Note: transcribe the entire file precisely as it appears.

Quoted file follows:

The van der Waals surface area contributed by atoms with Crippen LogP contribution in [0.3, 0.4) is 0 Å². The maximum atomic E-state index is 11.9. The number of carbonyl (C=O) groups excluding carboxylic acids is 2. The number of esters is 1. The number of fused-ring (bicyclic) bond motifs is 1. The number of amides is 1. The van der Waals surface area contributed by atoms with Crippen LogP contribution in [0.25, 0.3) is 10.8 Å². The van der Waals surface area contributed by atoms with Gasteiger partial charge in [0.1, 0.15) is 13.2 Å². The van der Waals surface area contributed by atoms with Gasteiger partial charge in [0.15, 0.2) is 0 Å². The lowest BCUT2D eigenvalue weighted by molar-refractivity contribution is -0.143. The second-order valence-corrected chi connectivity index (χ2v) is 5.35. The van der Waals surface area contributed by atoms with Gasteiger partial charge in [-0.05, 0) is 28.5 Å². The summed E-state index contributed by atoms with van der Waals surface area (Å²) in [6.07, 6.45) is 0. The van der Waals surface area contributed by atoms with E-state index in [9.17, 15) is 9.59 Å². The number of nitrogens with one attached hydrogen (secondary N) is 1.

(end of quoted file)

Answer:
The van der Waals surface area contributed by atoms with Crippen LogP contribution in [0.3, 0.4) is 0 Å². The maximum atomic E-state index is 11.9. The number of carbonyl (C=O) groups excluding carboxylic acids is 2. The number of esters is 1. The number of fused-ring (bicyclic) bond motifs is 1. The number of amides is 1. The van der Waals surface area contributed by atoms with Crippen LogP contribution in [0.25, 0.3) is 10.8 Å². The van der Waals surface area contributed by atoms with Gasteiger partial charge in [0.1, 0.15) is 13.2 Å². The van der Waals surface area contributed by atoms with Gasteiger partial charge in [0.15, 0.2) is 0 Å². The lowest BCUT2D eigenvalue weighted by molar-refractivity contribution is -0.143. The second-order valence-corrected chi connectivity index (χ2v) is 5.35. The van der Waals surface area contributed by atoms with Gasteiger partial charge in [-0.05, 0) is 28.5 Å². The summed E-state index contributed by atoms with van der Waals surface area (Å²) in [6.07, 6.45) is 0. The van der Waals surface area contributed by atoms with E-state index in [9.17, 15) is 9.59 Å². The number of nitrogens with one attached hydrogen (secondary N) is 1.